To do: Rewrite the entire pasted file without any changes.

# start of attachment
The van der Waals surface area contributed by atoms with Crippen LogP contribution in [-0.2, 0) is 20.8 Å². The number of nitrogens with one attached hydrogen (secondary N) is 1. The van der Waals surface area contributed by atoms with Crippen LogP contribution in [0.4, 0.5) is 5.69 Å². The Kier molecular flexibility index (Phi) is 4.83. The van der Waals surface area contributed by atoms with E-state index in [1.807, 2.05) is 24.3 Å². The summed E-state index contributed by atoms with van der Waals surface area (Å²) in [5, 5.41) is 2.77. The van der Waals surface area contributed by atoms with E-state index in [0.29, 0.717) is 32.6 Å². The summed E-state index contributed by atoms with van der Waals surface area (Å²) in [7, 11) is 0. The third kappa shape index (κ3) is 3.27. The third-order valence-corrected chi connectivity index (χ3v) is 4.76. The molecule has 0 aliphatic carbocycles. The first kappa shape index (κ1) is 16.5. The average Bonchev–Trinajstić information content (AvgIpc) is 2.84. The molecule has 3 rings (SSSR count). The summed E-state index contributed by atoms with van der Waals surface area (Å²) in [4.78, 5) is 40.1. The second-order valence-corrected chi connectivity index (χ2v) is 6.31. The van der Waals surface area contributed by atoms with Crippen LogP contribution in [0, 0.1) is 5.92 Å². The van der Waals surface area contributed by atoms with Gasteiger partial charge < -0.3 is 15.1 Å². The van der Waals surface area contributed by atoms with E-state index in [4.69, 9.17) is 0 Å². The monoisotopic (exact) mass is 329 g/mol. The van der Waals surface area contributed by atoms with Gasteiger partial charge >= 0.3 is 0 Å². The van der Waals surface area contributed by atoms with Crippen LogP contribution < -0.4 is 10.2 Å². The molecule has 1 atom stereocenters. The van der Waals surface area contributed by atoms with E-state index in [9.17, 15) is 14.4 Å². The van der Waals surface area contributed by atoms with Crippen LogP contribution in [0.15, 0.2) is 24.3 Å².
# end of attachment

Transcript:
The van der Waals surface area contributed by atoms with Crippen LogP contribution in [-0.2, 0) is 20.8 Å². The number of nitrogens with one attached hydrogen (secondary N) is 1. The van der Waals surface area contributed by atoms with Crippen LogP contribution in [0.4, 0.5) is 5.69 Å². The Kier molecular flexibility index (Phi) is 4.83. The van der Waals surface area contributed by atoms with E-state index in [1.807, 2.05) is 24.3 Å². The summed E-state index contributed by atoms with van der Waals surface area (Å²) in [5, 5.41) is 2.77. The van der Waals surface area contributed by atoms with E-state index in [0.29, 0.717) is 32.6 Å². The summed E-state index contributed by atoms with van der Waals surface area (Å²) in [7, 11) is 0. The third kappa shape index (κ3) is 3.27. The third-order valence-corrected chi connectivity index (χ3v) is 4.76. The molecule has 0 aliphatic carbocycles. The first kappa shape index (κ1) is 16.5. The average Bonchev–Trinajstić information content (AvgIpc) is 2.84. The molecule has 3 rings (SSSR count). The summed E-state index contributed by atoms with van der Waals surface area (Å²) in [4.78, 5) is 40.1. The second-order valence-corrected chi connectivity index (χ2v) is 6.31. The van der Waals surface area contributed by atoms with Crippen LogP contribution in [0, 0.1) is 5.92 Å². The van der Waals surface area contributed by atoms with Gasteiger partial charge < -0.3 is 15.1 Å². The van der Waals surface area contributed by atoms with E-state index in [4.69, 9.17) is 0 Å². The monoisotopic (exact) mass is 329 g/mol. The van der Waals surface area contributed by atoms with Gasteiger partial charge >= 0.3 is 0 Å². The van der Waals surface area contributed by atoms with Crippen LogP contribution < -0.4 is 10.2 Å². The molecule has 1 atom stereocenters. The van der Waals surface area contributed by atoms with E-state index in [9.17, 15) is 14.4 Å². The van der Waals surface area contributed by atoms with Crippen LogP contribution in [0.15, 0.2) is 24.3 Å².